Relationships Ending: The ugly truth is that gifts often signal the end of things. For example, a gift left on the kitchen counter in the plastic bag is the equivalent of saying “We need to talk.”

When it comes to your gift giving, here are some common pitfalls to watch out for:

Buy for Them: Avoid giving them something that YOU would like. Buying for yourself—with your preferences and interests—will not be endearing, you will be viewed as insensitive and selfish. Make sure that you buy for them, not for you.

Keep It Equal According to Status: Remember that in families, the comparative value of the gifts will always be measured. It is just fine to give your wife a piece of nice jewelry while giving your sister a robe. But be careful not to “over gift” one relative over another—it will be noted.

Avoid Lavish Gifts: Also, avoid lavish gifts that are going to make everyone else feel weird. You can look like a show off and the gift just backfires.

Avoid Token, Last Minute Gifts: Low expense and minimal efforts in gift giving are recipes for disaster, especially with a woman. I guarantee she will feel like an afterthought.

No Motivational Gifts: Do not give a gift that screams self-improvement like weight loss, better parenting or finding a job. You’re smarter enough not to gift a year’s membership at the gym or a box of diet drinks. It can really hurt the relationship.

Avoid Re-Gifting: Almost one third of Americans pass on gifts they don’t like. Be careful with this since it can really hurt the relationship if they figure it out.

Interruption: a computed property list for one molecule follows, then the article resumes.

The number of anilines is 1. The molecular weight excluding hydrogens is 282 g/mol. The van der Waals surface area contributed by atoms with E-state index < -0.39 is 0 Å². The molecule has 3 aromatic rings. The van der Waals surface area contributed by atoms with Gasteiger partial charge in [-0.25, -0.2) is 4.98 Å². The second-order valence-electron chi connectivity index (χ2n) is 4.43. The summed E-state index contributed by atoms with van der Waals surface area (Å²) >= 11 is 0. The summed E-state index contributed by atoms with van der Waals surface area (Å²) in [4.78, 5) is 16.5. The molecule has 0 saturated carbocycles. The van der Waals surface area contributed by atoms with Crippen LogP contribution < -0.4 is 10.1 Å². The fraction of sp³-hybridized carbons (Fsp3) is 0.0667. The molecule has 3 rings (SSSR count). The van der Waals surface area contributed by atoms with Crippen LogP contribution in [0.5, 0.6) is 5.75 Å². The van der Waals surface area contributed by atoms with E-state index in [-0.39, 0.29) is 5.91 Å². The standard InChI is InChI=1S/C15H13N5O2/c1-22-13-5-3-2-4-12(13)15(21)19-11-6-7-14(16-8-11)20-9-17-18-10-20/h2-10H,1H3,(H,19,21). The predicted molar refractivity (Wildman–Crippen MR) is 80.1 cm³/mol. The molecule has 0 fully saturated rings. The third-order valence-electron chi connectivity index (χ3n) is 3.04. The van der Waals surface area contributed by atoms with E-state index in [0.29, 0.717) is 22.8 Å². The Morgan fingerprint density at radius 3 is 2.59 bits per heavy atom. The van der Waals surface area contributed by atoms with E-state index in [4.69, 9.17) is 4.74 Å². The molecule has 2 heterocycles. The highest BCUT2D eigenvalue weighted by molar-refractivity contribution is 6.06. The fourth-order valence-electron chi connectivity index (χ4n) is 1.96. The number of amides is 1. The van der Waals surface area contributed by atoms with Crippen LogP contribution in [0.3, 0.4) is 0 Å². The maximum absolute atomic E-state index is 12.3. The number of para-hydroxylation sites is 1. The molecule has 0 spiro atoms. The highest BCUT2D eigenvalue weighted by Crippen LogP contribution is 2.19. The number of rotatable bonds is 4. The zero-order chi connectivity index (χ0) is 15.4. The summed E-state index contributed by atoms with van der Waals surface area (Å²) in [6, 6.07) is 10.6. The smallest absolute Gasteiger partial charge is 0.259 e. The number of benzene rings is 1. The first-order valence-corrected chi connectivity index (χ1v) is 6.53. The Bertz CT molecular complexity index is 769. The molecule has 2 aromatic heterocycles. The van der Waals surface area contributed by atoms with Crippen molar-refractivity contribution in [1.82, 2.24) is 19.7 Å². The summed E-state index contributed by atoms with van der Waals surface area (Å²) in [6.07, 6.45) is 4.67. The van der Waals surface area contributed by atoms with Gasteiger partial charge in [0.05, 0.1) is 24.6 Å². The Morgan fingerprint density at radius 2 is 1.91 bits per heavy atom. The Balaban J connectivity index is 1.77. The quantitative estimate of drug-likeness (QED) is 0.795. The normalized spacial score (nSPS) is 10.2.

Did you know that men and women care about different things when it comes to giving gifts?

Money Counts with Men: Men tend to be much more aware of how much they’re spending to buy her present. They use the price tag to signal affection, interest, and commitment. They also like practicality and personalization in the gifts they receive—golf clubs, new grilling utensils, things like that.

Women and Meaning: On the other hand, women love to investigate what the present means emotionally. We love hidden meanings and delight in building drama around the moment of receiving the gift—the candlelight at the table, the Christmas tree glow. We will often spend hours devising the perfect gift for him--thinking, dreaming and scheming. She hopes, or really expects, that he will do the same for her, but research shows that men rarely do. They are more likely to think about it for a minute, buy it at the very last minute, and deliver it without any theatrics.

Here’s what I would recommend when you’re out holiday shopping this year:

The Three Rules of Gift Giving: Research shows that great gift giving must include three elements—a wonderful surprise, familiarity with her tastes, and the cost must reflect how much you value the relationship.

Savor the Experience: Gifts that are personal and experiential – like a romantic evening out, a couples’ massage, duo cooking classes, making a gingerbread house together, a horse and buggy ride or a weekend getaway – go a long way. In the end, people do not remember the way you dressed, the actual gift you gave them, or even what you did. They remember how you made them feel.